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Readers Respond: Does A New Wal-Mart Mean New Crime?

Responses: 5

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Many of the residents in the Heights, one of Houston's most popular residential areas, are hoping to prevent a new Wal-Mart from opening up in their neighborhood, and they're citing an inevitable increase in crime as one of the reasons why. Is there hypothesis correct: Do Wal-Marts attract crime? What Are Your Thoughts?

This is great timing...

This is great timing considering a woman was robbed at the Wal-Mart at West Road in the window covering section, followed him out the store yelling at employees and security that she had just robbed him and they did nothing. Their “security” is a joke and there are a million and one anecdotal examples of how they could care less about the well being of their customers. Also, Wal-Mart parking lots are big and rarely patrolled. It is true that they are used for many nefarious things, whether teens just hanging out and drinking or drug deals going down or what not. You don’t have to Google it, you just have to go by Dunvale on a Sat night is all.
—Guest AreYouKidding?

The statistics...

The statistics back up the crime issue. It’s a very simple thing to google “walmart + crime statistics” and find overwhelming evidence. It’s not an issue with ethnicity or even economic income as many would state. It’s an issue that Walmart, unlike many other large retailers, does NOT put in cameras (except to spy for potential union action amongst its employees) nor do they have security in their lots. Look it up – I’m not going to do it for you. Secondly, the issue of traffic is very valid as well as declining property values near this monstrosity. Walmart succeeds better in the suburbs and not as much inside the urban areas. Furthermore, Houston’s leaders seem to want to offer subsidy and/or tax breaks for the developer. When the world’s LARGEST retailer is wanting to build, why in the heck do they need such breaks? My bet is that they are helping some folks re-election bids.
—Guest Don H

Y'all both...

@ Piknchoose & (Author) Shea Serrano Y’all both make very interesting and valid points. It’s true that developers typically have the upper hand over the citizens of Houston. It’s also true that Houston is a very pro-business city, and partly because of that, we continue to be prosperous in spite of a recession. The Heights and West End are very special parts of our city. They have managed to retain so much of the history and charm that helped to make this city great, but for which too many Houstonians seems to have little regard. (I point to the Montrose area, Freedman’s Town and the Fifth Ward as ongoing examples of that disregard for history.) I think I can speak for the majority of this area’s residents when I say we take a certain pride in what continues to be accomplished in making our neighborhoods even better places to live. As a whole, our city has done well in weathering the financial storm, but these neighborhoods have positively excelled! It seems foolish to tinker with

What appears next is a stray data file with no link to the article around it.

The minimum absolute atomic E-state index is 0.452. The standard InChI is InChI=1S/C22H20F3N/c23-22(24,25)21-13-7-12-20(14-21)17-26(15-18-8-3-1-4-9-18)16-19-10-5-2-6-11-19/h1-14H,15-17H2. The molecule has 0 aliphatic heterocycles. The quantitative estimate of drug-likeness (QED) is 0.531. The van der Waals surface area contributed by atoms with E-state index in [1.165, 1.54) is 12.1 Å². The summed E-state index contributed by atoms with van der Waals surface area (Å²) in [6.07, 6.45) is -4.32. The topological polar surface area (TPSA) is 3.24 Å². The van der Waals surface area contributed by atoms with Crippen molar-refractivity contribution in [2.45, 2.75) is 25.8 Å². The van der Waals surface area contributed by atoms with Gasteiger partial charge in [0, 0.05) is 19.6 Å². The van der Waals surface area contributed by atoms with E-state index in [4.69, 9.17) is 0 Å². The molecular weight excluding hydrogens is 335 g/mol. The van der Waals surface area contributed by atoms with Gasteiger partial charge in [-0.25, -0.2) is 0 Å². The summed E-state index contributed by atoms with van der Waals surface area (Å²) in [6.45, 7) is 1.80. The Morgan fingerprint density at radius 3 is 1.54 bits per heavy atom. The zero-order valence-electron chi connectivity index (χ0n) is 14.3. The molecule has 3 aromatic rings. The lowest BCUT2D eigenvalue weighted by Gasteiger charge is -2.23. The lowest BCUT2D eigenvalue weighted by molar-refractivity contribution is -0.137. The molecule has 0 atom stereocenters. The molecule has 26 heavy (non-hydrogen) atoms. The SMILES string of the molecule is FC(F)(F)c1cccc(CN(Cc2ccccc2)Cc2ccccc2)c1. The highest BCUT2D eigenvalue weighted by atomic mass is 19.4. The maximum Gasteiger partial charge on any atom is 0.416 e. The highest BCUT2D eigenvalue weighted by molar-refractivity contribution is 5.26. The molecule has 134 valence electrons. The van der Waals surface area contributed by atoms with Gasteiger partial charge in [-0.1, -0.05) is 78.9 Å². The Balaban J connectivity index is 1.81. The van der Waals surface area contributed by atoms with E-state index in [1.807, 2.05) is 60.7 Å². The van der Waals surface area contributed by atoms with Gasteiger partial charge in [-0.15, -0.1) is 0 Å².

—Guest Stef Silvano

While the community...

@Piknchoose: While the community does not have a right to dictate who buys the land, it does have a right to demand traffic, environmental and other impact studies to determine how a retailer of this size will impact the surrounding neighborhoods. Results from those studies can halt private development. This was the case with the Ashby Highrise development (Owned privately and in possession of City-issued permits before being halted by a curb-cut bylaw. Their issue was also traffic volumes.) Spring Valley also blocked a Walmart from building with the evidence from impact studies. It is our intent to pursue every legal and technical avenue to ensure that this project is not built. With regard to the original article: while crime does occur everywhere, the available data confirms that Walmart incurs the lion’s share of petty crime and aggravated assault incidents. Unlike other retailers of a similar size or concept that see markedly less incidents of crime, Walmart is open 24/7. This
—Guest AnneBaum

Any shopping center...

Any shopping center has a crime issue. Walmart may not have the best record. I am not sure when its going to sink in to the opponents of this project that they don’t have the right to choose the retailer. The developer does. The city does not have the teeth to say no and quite frankly I am not sure they desire to. If you read between the lines from statements from city officials including the mayor. I think that’s pretty obvious. While they have quickly formed a rather effective PR campaign and grass roots efforts. I am not convinced they are even a majority opinion. People who are for the project don’t really feel the need to mount a PR campaign because in all likely hood they know this project is going to happen and for many they either don’t care or don’t think it’s a big deal. Regardless if that is a correct assessment or not, we will never know. Its a moot point anyway, this is not a democratic process for citizens. The developer purchased a commercial property in a city with n
—Guest Piknchoose

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Does A New Wal-Mart Mean New Crime?

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